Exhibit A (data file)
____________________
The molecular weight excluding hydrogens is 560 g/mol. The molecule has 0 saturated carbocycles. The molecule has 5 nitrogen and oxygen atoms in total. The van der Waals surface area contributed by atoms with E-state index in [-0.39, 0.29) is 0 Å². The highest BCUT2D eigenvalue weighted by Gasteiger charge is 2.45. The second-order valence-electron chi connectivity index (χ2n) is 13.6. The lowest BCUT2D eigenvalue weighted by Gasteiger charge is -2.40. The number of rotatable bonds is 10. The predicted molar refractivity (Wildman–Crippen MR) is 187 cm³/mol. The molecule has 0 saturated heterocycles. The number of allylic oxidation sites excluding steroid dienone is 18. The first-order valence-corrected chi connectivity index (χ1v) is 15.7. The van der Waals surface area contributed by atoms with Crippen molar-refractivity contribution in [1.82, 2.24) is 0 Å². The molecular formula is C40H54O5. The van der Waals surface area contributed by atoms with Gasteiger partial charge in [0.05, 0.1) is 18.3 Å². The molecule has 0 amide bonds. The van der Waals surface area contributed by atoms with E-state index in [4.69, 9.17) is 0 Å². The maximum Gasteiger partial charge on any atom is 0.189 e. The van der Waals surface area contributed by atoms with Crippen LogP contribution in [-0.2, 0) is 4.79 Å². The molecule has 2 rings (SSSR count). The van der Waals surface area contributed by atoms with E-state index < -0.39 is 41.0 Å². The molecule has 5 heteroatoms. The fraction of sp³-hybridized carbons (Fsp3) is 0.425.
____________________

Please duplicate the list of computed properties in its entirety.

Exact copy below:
The molecular weight excluding hydrogens is 560 g/mol. The molecule has 0 saturated carbocycles. The molecule has 5 nitrogen and oxygen atoms in total. The van der Waals surface area contributed by atoms with E-state index in [-0.39, 0.29) is 0 Å². The highest BCUT2D eigenvalue weighted by Gasteiger charge is 2.45. The second-order valence-electron chi connectivity index (χ2n) is 13.6. The lowest BCUT2D eigenvalue weighted by Gasteiger charge is -2.40. The number of rotatable bonds is 10. The predicted molar refractivity (Wildman–Crippen MR) is 187 cm³/mol. The molecule has 0 saturated heterocycles. The number of allylic oxidation sites excluding steroid dienone is 18. The first-order valence-corrected chi connectivity index (χ1v) is 15.7. The van der Waals surface area contributed by atoms with Crippen molar-refractivity contribution in [1.82, 2.24) is 0 Å². The molecular formula is C40H54O5. The van der Waals surface area contributed by atoms with Gasteiger partial charge in [0.05, 0.1) is 18.3 Å². The molecule has 0 amide bonds. The van der Waals surface area contributed by atoms with E-state index in [4.69, 9.17) is 0 Å². The maximum Gasteiger partial charge on any atom is 0.189 e. The van der Waals surface area contributed by atoms with Crippen LogP contribution in [-0.2, 0) is 4.79 Å². The molecule has 2 rings (SSSR count). The van der Waals surface area contributed by atoms with E-state index < -0.39 is 41.0 Å². The molecule has 5 heteroatoms. The fraction of sp³-hybridized carbons (Fsp3) is 0.425.